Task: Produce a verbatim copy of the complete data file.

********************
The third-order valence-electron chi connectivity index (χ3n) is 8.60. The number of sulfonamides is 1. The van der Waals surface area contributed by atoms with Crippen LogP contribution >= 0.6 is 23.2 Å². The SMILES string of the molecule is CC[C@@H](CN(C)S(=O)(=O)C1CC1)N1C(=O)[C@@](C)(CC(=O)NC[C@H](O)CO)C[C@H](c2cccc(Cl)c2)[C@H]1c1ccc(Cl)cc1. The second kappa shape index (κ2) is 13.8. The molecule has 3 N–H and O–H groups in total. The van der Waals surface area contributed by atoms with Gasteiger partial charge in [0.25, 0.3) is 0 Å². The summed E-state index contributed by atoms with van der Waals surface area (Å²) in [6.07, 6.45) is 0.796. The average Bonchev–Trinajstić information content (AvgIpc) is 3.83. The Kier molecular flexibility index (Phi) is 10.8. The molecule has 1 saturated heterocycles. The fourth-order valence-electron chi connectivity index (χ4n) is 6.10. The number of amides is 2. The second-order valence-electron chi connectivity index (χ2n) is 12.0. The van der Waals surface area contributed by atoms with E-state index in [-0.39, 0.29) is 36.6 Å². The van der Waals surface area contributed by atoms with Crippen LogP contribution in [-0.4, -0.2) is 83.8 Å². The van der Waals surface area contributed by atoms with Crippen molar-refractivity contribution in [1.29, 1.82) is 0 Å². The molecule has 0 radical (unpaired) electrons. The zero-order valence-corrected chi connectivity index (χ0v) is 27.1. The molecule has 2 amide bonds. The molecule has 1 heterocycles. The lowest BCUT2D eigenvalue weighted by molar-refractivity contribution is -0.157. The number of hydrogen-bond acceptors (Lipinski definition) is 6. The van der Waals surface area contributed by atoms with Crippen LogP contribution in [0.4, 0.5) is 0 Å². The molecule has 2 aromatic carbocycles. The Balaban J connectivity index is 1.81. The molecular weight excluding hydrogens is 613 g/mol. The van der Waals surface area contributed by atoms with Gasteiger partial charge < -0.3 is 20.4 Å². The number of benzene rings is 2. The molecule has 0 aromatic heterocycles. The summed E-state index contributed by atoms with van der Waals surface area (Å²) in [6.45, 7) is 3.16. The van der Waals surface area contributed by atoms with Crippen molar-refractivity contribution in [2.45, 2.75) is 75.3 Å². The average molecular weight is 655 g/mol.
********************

The third-order valence-electron chi connectivity index (χ3n) is 8.60. The number of sulfonamides is 1. The van der Waals surface area contributed by atoms with Crippen LogP contribution >= 0.6 is 23.2 Å². The SMILES string of the molecule is CC[C@@H](CN(C)S(=O)(=O)C1CC1)N1C(=O)[C@@](C)(CC(=O)NC[C@H](O)CO)C[C@H](c2cccc(Cl)c2)[C@H]1c1ccc(Cl)cc1. The second kappa shape index (κ2) is 13.8. The molecule has 3 N–H and O–H groups in total. The van der Waals surface area contributed by atoms with Gasteiger partial charge in [0.25, 0.3) is 0 Å². The summed E-state index contributed by atoms with van der Waals surface area (Å²) in [6.07, 6.45) is 0.796. The average Bonchev–Trinajstić information content (AvgIpc) is 3.83. The Kier molecular flexibility index (Phi) is 10.8. The molecule has 1 saturated heterocycles. The fourth-order valence-electron chi connectivity index (χ4n) is 6.10. The number of amides is 2. The second-order valence-electron chi connectivity index (χ2n) is 12.0. The van der Waals surface area contributed by atoms with E-state index in [-0.39, 0.29) is 36.6 Å². The van der Waals surface area contributed by atoms with Crippen LogP contribution in [-0.4, -0.2) is 83.8 Å². The van der Waals surface area contributed by atoms with Crippen molar-refractivity contribution in [1.29, 1.82) is 0 Å². The molecule has 0 radical (unpaired) electrons. The zero-order valence-corrected chi connectivity index (χ0v) is 27.1. The molecule has 2 amide bonds. The molecule has 1 heterocycles. The lowest BCUT2D eigenvalue weighted by molar-refractivity contribution is -0.157. The number of hydrogen-bond acceptors (Lipinski definition) is 6. The van der Waals surface area contributed by atoms with Crippen LogP contribution in [0.4, 0.5) is 0 Å². The molecule has 2 aromatic carbocycles. The Balaban J connectivity index is 1.81. The molecular weight excluding hydrogens is 613 g/mol. The van der Waals surface area contributed by atoms with Gasteiger partial charge < -0.3 is 20.4 Å². The number of benzene rings is 2. The molecule has 0 aromatic heterocycles. The summed E-state index contributed by atoms with van der Waals surface area (Å²) in [6.45, 7) is 3.16. The van der Waals surface area contributed by atoms with Crippen molar-refractivity contribution in [2.45, 2.75) is 75.3 Å². The average molecular weight is 655 g/mol.